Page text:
1976        Feb 15, In Los Angeles Elizabeth McKeown (67) was beaten, raped and strangled. A young homicide detective found her body 3 days later in a car trunk. In 2009 John Floyd Thomas Jr. (72), an insurance claims adjuster, was arrested based on DNA evidence. A series of attacks stopped in 1978, the year Thomas went to prison for the rape of a Pasadena woman.
    (AP, 5/1/09)(SFC, 9/24/09, p.D3)

1976        Feb 18, Pres. Gerald Ford signed an executive order prohibiting US officials from plotting or engaging in political assassination. The order was later broadened by Presidents Carter and Reagan. Ford issued  Executive Order 11905 to clarify U.S. foreign-intelligence activities. In a section of the order labeled "Restrictions on Intelligence Activities," Ford concisely but explicitly outlawed political assassination. It became effective on March 1.
1976        Feb 18, The Tigray People’s Liberation Front (TPLF) issued a manifesto to secede from Ethiopia.
    (www.abugidainfo.com/?p=3393)(http://tinyurl.com/2j2pxf)(SFC, 6/24/99, p.A14)

1976        Feb 19, Rick Stevens, former lead vocalist of the Tower of Power, was arrested in San Jose, Ca., for his roll in a triple slaying after a drug deal went awry. Stevens was later convicted of murder and sentenced to death.  In 2012 he was paroled by Gov. Jerry Brown after 36 years in prison.
    (http://en.wikipedia.org/wiki/1976_in_music)(SFC, 1/29/13, p.E1)(SFC, 9/6/17, p.D6)
1976        Feb 19, Britain slashed welfare spending.
    (HN, 2/19/98)

1976        Feb 20, Kathryn Kuhlman (b.1907), American religious leader and faith healer, died in Tulsa, Oklahoma.

1976        Feb 22, Sandra Camille found her husband, David Stegall, a Dallas dentist, dead with slashed wrists and a bullet in the left temple. Sandra collected insurance and re-married 2 years later to Bobby Bridewell, who died of cancer 2 years later. After 2 more years Sandra married Alan Rehrig (29). He was found shot dead in 1985, and Sandra again collected insurance. Sandra embarked on a series of frauds and in 2007 at age 62 was held in North Carolina pending investigations into her past.
    (SFC, 7/6/07, p.B9)

1976        Feb 24, Republican Gerald Ford won the New Hampshire primary over Ronald Reagan 50.1 to 48.6%. Democrat Jimmie Carter won over Mo Udall and Birch Bayh 28.7 to 23 to 15.3%.
    (SSFC, 1/25/04, p.A19)(http://en.wikipedia.org/wiki/New_Hampshire_primary)
1976        Feb 24, H. Allen Smith (b.1907), author, TV host (Armchair Detective), died.
1976        Feb 24, Cuba's revised socialist constitution went into effect. It defined the Communist Party as the “directing force of society and the state." Article 88 of this year’s Cuban Constitution said any citizen who collects the signatures of at least 10,000 registered voters can petition the National Assembly for a referendum on any subject.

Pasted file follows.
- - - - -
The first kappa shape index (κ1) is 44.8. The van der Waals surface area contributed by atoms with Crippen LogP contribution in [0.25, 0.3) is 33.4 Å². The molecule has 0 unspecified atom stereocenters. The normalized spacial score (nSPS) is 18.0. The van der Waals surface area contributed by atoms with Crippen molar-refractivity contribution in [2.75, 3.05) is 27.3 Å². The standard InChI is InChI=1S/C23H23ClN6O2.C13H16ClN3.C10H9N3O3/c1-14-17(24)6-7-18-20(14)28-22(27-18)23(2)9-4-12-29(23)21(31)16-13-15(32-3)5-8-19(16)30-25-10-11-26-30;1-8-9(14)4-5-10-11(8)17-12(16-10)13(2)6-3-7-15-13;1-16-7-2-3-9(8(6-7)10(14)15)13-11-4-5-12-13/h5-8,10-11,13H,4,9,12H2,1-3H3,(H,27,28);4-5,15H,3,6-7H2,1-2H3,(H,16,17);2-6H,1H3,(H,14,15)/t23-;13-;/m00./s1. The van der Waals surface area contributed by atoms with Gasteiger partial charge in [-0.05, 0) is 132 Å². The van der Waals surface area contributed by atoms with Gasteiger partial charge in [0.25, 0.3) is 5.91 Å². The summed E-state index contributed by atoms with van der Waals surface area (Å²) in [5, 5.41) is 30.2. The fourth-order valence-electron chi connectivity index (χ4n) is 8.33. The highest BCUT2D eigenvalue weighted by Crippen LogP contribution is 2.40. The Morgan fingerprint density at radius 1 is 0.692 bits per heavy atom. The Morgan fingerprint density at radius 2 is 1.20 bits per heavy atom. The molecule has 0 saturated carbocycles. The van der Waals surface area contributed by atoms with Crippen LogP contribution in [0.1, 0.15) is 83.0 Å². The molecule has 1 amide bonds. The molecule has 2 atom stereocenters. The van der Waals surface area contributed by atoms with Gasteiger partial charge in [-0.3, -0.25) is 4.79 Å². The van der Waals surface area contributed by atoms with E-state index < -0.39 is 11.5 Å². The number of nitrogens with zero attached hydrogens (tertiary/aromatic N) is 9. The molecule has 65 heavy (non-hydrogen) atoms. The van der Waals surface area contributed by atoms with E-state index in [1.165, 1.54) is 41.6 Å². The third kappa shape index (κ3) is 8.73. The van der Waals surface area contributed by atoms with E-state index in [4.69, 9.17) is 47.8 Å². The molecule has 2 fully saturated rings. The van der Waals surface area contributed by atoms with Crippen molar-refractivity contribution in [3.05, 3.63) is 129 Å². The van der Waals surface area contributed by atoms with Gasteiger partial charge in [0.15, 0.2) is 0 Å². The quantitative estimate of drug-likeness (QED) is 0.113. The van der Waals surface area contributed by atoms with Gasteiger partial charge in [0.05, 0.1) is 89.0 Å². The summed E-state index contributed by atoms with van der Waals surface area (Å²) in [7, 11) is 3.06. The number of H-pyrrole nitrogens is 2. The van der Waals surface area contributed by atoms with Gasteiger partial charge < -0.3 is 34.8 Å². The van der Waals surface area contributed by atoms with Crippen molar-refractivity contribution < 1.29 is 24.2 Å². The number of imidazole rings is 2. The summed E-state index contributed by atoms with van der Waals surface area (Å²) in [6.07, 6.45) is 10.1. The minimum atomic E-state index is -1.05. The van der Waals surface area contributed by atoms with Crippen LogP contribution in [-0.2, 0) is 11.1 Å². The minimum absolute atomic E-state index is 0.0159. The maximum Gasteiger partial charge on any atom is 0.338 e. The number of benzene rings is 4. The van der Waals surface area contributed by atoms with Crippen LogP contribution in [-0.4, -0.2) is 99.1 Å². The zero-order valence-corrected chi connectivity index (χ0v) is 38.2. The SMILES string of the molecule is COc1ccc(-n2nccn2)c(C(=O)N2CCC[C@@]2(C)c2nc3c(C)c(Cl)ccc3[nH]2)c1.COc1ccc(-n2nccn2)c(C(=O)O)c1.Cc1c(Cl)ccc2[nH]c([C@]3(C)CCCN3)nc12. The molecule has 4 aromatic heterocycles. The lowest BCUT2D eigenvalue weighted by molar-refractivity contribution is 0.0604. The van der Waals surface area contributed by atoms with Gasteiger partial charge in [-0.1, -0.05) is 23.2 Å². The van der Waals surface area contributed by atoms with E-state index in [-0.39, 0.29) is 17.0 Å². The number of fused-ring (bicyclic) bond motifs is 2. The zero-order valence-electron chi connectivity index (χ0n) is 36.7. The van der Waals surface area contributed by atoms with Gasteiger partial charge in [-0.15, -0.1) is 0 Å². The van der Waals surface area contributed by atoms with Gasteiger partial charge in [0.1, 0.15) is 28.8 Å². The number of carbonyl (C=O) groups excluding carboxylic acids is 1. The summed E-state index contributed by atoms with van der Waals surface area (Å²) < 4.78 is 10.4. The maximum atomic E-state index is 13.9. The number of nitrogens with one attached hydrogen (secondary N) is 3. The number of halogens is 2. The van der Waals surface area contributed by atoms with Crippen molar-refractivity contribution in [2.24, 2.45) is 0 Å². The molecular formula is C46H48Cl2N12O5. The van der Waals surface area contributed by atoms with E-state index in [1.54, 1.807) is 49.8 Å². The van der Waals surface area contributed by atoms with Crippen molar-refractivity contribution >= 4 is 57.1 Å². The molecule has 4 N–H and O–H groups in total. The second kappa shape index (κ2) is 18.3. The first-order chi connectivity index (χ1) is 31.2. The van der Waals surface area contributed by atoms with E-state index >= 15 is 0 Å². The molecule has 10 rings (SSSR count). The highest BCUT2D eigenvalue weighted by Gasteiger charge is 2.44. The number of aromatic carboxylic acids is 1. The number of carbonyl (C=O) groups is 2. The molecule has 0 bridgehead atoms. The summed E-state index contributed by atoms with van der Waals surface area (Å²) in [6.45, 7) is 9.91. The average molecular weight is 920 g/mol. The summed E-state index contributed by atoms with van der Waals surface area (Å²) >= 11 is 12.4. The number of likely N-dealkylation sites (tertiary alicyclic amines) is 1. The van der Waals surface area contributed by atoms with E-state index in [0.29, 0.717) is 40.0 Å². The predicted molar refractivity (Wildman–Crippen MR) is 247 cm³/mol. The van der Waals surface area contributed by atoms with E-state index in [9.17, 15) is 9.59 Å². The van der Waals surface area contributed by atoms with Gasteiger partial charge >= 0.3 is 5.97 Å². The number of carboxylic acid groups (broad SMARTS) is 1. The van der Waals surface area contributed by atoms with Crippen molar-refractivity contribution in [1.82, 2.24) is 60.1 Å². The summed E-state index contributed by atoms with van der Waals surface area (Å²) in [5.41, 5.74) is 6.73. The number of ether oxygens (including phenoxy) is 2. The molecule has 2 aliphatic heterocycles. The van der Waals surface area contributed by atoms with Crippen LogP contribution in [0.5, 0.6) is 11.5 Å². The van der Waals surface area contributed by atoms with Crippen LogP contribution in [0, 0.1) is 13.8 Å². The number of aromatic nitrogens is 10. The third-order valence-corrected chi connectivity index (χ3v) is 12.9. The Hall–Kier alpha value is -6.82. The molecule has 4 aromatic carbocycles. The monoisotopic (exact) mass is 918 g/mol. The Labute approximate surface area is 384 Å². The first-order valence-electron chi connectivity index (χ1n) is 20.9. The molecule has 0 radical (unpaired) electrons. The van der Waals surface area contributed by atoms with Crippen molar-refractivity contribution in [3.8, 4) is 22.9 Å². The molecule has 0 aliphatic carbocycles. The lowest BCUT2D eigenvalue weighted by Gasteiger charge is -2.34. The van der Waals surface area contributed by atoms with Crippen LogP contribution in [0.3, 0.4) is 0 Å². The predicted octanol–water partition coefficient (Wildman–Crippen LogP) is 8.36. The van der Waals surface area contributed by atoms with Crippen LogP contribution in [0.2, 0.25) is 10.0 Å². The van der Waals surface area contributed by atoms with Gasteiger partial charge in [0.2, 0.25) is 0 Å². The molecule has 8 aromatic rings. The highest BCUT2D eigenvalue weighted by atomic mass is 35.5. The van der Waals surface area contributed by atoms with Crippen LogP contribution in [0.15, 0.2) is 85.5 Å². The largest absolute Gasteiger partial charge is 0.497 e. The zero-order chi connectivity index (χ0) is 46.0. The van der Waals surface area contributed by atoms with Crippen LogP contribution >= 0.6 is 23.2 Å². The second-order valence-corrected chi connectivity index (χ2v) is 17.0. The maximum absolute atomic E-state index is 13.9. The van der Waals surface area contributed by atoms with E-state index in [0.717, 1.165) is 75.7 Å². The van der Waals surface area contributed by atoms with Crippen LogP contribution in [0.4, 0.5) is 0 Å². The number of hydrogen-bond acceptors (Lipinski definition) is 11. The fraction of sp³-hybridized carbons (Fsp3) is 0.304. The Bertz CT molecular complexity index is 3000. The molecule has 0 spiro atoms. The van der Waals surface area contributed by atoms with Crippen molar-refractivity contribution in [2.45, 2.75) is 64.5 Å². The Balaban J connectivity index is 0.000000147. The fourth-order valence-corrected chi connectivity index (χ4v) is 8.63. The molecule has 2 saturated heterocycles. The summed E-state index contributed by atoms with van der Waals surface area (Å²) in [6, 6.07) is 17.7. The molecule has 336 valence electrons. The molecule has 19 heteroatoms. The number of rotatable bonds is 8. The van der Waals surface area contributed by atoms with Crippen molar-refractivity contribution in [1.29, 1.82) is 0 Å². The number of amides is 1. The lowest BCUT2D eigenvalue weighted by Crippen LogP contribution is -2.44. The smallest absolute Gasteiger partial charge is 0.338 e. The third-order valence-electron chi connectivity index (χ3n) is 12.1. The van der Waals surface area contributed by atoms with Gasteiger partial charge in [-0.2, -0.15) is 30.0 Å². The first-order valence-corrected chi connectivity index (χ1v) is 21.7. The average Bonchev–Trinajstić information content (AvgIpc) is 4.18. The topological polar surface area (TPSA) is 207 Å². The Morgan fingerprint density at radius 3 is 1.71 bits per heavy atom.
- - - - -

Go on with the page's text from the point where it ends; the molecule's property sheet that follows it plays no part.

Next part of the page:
(http://usgovinfo.about.com/library/news/aa041300a.htm)(WSJ, 5/13/02, p.A1)(Econ, 3/24/12, SR p.10)

1976        Feb 25, The U.S. Supreme Court ruled that states may ban the hiring of illegal aliens.
    (HN, 2/25/98)

1976        Feb 26, US performed a nuclear test at Nevada Test Site.

1976        Feb 27, The final meeting between Mao tse Tung and Richard Nixon took place.

1976        Feb, Swine flu broke out at a US Army base in New Jersey. Pres. Ford announced a National Swine Flu Immunization Program a month after the virus was identified. In 1982 Richard E. Neustadt and Harvey V. Fineberg authored “The Epidemic That Never Was."
    (WSJ, 11/28/05, p.B1)

1976        Mar 1, The US Intelligence Oversight Board was created as part of Pres. Ford’s Feb 18 Executive Order 11905. It was made up of private citizens and designed to ferret out illegal spying activities. In 2008 Pres George W. Bush issued an executive order that stripped the board of much of its authority.
    (SSFC, 3/16/08, p.A4)
1976        Mar 1, The Maze Prison opened in Northern Ireland. Its 8 H-shaped blocks were designed to hold 800 prisoners. It closed in 2000.
    (SFEC, 10/1/00, p.D14)(http://en.wikipedia.org/wiki/Maze_(HM_Prison))

1976        Mar 2, The musical revue Bubbling Brown Sugar" opened at ANTA Theater in NYC for 766 performances.
1976        Mar 2, Bob Lurie (b.1929), real estate magnate, led a group to acquire ownership of the San Francisco Giants baseball club. Lurie closed the $8-million transaction with Arizona cattleman Arthur "Bud" Herseth as his 50-50 partner.

1976        Mar 3, Pierre Moliniere (b.1900), French artist and photographer, shot himself to death rather than face prostate surgery and a reduced sex life.
    (WSJ, 11/22/96, p.A14)(http://en.wikipedia.org/wiki/Pierre_Molinier)
1976        Mar 3, Mozambique closed its border with Rhodesia (Zimbabwe).

1976        Mar 4, Pan Am was the first airline charged with criminal negligence in a crash.